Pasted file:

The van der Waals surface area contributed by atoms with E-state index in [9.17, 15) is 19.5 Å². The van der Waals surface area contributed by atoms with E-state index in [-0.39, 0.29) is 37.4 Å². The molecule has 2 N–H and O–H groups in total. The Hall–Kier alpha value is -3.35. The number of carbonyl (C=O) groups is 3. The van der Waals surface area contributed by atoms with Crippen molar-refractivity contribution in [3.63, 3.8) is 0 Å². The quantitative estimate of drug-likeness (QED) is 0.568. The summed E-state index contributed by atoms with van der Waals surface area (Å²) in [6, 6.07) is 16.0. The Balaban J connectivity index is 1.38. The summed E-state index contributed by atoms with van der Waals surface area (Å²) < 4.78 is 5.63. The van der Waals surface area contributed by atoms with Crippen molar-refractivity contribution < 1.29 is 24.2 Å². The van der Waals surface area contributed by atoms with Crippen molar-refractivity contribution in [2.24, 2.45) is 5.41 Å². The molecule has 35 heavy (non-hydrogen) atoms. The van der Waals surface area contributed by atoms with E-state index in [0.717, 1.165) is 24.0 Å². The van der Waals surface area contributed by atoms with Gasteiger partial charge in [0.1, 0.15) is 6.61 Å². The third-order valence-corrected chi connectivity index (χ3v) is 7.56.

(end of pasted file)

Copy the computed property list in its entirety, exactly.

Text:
The van der Waals surface area contributed by atoms with E-state index in [9.17, 15) is 19.5 Å². The van der Waals surface area contributed by atoms with E-state index in [-0.39, 0.29) is 37.4 Å². The molecule has 2 N–H and O–H groups in total. The Hall–Kier alpha value is -3.35. The number of carbonyl (C=O) groups is 3. The van der Waals surface area contributed by atoms with Crippen molar-refractivity contribution in [3.63, 3.8) is 0 Å². The quantitative estimate of drug-likeness (QED) is 0.568. The summed E-state index contributed by atoms with van der Waals surface area (Å²) in [6, 6.07) is 16.0. The Balaban J connectivity index is 1.38. The summed E-state index contributed by atoms with van der Waals surface area (Å²) < 4.78 is 5.63. The van der Waals surface area contributed by atoms with Crippen molar-refractivity contribution < 1.29 is 24.2 Å². The van der Waals surface area contributed by atoms with Crippen molar-refractivity contribution in [2.24, 2.45) is 5.41 Å². The molecule has 35 heavy (non-hydrogen) atoms. The van der Waals surface area contributed by atoms with E-state index in [0.717, 1.165) is 24.0 Å². The van der Waals surface area contributed by atoms with Gasteiger partial charge in [0.1, 0.15) is 6.61 Å². The third-order valence-corrected chi connectivity index (χ3v) is 7.56.